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Resource Hog No More?

MidRange
Resource Hog No More?
By Ernie Smith • Issue #12 • View online
Amid the latest flare-up of the Chrome RAM consumption debate, let’s wonder aloud if ARM processors could end this debate once and for all. (I think they can.)

(Geralt/Pixabay)
(Geralt/Pixabay)
It’s like a meme that will never die: Google Chrome, for all its benefits, is a gigantic memory hog that uses way too many resources for its own good.
This is not, like, a new thing (and there are legitimate reasons for it), but a recent blog post from a startup named Flotato put some fresh gasoline on the fire by conducting a test comparing Chrome’s memory use with that of Safari as well as its own browser, which uses a variant of the Webkit engine used by Safari.
The study, much like the recent data from Intel comparing its processor line to the Apple M1, instantly drew questions from skeptical observers. And yes, while that’s probably the correct assessment, I also kind of wonder if the coming rise of ARM-based processors threatens to kill the debate over browser memory use entirely.
Of the various Linus Media Group hosts, Riley may be my favorite. Sorry, Linus.
Of the various Linus Media Group hosts, Riley may be my favorite. Sorry, Linus.
My case is basically this: When relying on optimized applications, the M1 processor is an absolute champ when it comes to battery life and processor use, which is the real reason this debate is coming up. No matter if I’m using Chrome-based browsers like Vivaldi (which I recently wrote about) or Webkit-based browsers like Safari, the result is the same: processor use is kept in check, and memory consumption isn’t too much of an issue, because the operating system works around it.
What causes things to go off the rails, however, is when I use Intel-based apps, which seem to tax the processor significantly more. (And it reminds me of how web browsers alone were often enough to kick up the fans on my old machines.) To me, that suggests that a big reason this whole debate is coming up comes down to a problem with hardware optimization on Intel-based platforms, which is less purpose-built for the types of data commonly coming in from a browser—such as Javascript and encoding-dependent video.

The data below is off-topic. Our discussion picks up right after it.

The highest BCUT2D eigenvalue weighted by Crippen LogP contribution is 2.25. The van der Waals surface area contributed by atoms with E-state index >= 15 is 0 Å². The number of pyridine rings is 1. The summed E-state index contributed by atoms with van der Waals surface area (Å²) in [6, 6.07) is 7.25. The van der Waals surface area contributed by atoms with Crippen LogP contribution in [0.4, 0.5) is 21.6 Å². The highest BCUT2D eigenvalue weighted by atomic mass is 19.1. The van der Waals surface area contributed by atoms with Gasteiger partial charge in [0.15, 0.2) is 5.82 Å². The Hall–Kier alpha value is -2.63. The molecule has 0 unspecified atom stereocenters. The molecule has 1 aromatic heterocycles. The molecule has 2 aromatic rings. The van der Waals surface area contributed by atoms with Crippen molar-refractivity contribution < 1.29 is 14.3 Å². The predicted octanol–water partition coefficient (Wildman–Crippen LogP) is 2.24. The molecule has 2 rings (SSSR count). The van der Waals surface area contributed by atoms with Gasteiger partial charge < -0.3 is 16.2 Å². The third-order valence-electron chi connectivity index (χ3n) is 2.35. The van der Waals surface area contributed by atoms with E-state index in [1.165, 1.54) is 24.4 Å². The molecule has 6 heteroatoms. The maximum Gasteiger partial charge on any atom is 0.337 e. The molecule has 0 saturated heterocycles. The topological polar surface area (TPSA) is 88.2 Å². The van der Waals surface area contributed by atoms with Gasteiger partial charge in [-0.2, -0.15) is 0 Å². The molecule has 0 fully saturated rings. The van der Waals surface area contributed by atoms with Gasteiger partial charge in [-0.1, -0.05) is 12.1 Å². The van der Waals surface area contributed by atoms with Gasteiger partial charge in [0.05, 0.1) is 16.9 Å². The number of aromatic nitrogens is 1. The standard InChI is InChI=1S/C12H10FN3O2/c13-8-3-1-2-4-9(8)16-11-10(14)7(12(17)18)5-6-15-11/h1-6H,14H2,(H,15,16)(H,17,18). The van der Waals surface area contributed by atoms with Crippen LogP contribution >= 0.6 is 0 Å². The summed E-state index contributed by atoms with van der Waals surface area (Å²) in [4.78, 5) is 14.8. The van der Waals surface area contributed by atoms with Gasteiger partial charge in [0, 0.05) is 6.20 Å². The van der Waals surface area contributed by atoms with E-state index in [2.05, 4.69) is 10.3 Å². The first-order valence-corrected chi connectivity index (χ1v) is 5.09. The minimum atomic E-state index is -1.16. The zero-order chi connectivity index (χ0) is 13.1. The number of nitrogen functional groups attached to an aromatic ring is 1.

On my older computers, I feel like the amount of battery life a particular browser allowed for was a major deciding factor in whether or not I actually used it. Safari was always the best, but it had such a paltry number of extensions that I never took it seriously. (Honestly, I still don’t. It’s to the point where I don’t understand why anyone would use it.) But the browsers with the most bells and whistles seemed to kill battery life way quicker.
But the M1 seems to allow for all-day battery life no matter which browser I use. Which means that the processor seems to be threatening to make the whole browser-resources-consumption debate obsolete.
That would be pretty amazing if it did. Let’s hope it kicks off a trend.
Now whether or not that happens, let’s remember that companies releasing graphs that rip on their competition obviously have a vested interest in making sure their offering looks the best. So, before looking at the numbers, make sure you consider the source.
Time limit given ⏲: 30 minutes
Time left on clock ⏲: 2 minutes, 43 seconds
If you like this, be sure to check out more of my writing at Tedium: The Dull Side of the Internet.
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